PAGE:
An alien spacecraft approaches Earth—bearing some very strange tidings.
The world of VanOrsdell’s immensely enjoyable fiction debut is completely normal—sports, weather, international tensions, billions of people going about their daily lives—when everything suddenly receives a gigantic, fundamental disruption: A large alien spacecraft announces its imminent arrival in Earth’s orbit and seeks to open communications with the United States, claiming to come in peace. American president Bryce and his advisers, including funny, charismatic young Peter Klein, frantically plan their approach, including whether to let space shuttle astronauts attempt to board the alien vessel once it appears. They’re also eager to control the story, but it inevitably breaks all over the world, allowing VanOrsdell one of his frequent flashes of irreverent humor when he lists some of the international headlines: “London: ‘Five Nude Aliens Spotted Outside Pub!’ Rio: ‘Space Beast Claw Prints Found On The Beach!’ And from Tehran: ‘Death To The Infidel Aliens!’ ” The aliens—three tall, glowing beings (“You could not pronounce our names,” they inform their human hosts, “and it would pain us to hear you try”)—want to assemble a committee of Earth representatives, including veteran Boston journalist Arthur Frayles, brother to the first lady and one of the book’s best-drawn characters. The aliens want to warn Earth of impending crisis and announce the advent of a divine being called the Holy Daughter. VanOrsdell moves his plot forward at such a brisk pace through terrorist threats, belligerent Russians, Peter Klein’s love life, etc., that readers will wonder how he’s going to further complicate an already complicated story. Some of VanOrsdell’s readers may be nonplussed by his aliens-are-angels concept, but even the hardest to please will enjoy his exuberant, dramatic storytelling.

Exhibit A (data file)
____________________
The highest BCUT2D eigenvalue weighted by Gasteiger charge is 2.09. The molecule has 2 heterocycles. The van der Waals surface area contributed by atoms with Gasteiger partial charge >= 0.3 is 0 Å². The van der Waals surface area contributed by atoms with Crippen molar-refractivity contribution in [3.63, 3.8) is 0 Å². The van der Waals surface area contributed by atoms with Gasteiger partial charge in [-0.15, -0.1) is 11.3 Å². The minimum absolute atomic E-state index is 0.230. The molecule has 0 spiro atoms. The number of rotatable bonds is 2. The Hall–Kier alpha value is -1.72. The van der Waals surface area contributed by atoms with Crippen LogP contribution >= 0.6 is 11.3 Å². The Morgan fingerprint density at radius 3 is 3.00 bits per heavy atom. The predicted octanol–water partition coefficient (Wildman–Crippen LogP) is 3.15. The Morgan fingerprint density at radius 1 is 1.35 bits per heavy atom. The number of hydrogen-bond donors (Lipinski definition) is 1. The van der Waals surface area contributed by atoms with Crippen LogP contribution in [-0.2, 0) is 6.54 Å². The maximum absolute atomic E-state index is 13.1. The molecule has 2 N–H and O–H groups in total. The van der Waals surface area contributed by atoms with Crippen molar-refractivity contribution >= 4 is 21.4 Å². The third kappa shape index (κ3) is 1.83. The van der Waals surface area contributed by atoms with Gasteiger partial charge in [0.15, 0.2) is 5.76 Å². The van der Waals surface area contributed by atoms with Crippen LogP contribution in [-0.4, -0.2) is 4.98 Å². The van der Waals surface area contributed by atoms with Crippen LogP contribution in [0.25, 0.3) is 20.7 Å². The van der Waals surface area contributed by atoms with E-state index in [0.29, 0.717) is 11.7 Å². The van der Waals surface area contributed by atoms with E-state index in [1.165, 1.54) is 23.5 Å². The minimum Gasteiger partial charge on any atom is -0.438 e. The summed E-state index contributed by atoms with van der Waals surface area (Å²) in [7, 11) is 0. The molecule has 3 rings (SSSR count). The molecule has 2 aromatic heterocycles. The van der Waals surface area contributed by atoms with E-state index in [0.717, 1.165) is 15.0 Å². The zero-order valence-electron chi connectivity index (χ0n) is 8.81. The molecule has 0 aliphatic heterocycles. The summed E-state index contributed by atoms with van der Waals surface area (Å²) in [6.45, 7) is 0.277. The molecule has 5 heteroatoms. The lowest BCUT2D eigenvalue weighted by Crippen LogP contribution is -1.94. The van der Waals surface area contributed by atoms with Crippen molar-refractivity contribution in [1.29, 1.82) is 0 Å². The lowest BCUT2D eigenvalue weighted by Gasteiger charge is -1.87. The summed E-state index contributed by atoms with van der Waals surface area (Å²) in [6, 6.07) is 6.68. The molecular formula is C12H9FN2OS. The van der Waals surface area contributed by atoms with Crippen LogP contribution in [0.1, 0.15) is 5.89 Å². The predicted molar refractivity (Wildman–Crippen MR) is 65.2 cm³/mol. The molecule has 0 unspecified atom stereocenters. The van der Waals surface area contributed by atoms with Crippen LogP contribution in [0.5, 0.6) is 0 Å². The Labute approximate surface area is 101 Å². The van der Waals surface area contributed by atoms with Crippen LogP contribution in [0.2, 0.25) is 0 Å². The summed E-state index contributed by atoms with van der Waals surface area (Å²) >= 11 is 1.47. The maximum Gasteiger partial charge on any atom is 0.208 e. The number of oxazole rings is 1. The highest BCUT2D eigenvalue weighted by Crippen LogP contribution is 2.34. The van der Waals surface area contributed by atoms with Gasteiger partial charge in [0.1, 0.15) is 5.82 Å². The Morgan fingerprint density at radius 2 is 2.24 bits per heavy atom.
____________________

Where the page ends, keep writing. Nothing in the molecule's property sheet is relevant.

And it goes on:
A spirited new take on the old story of Earth making first contact with aliens.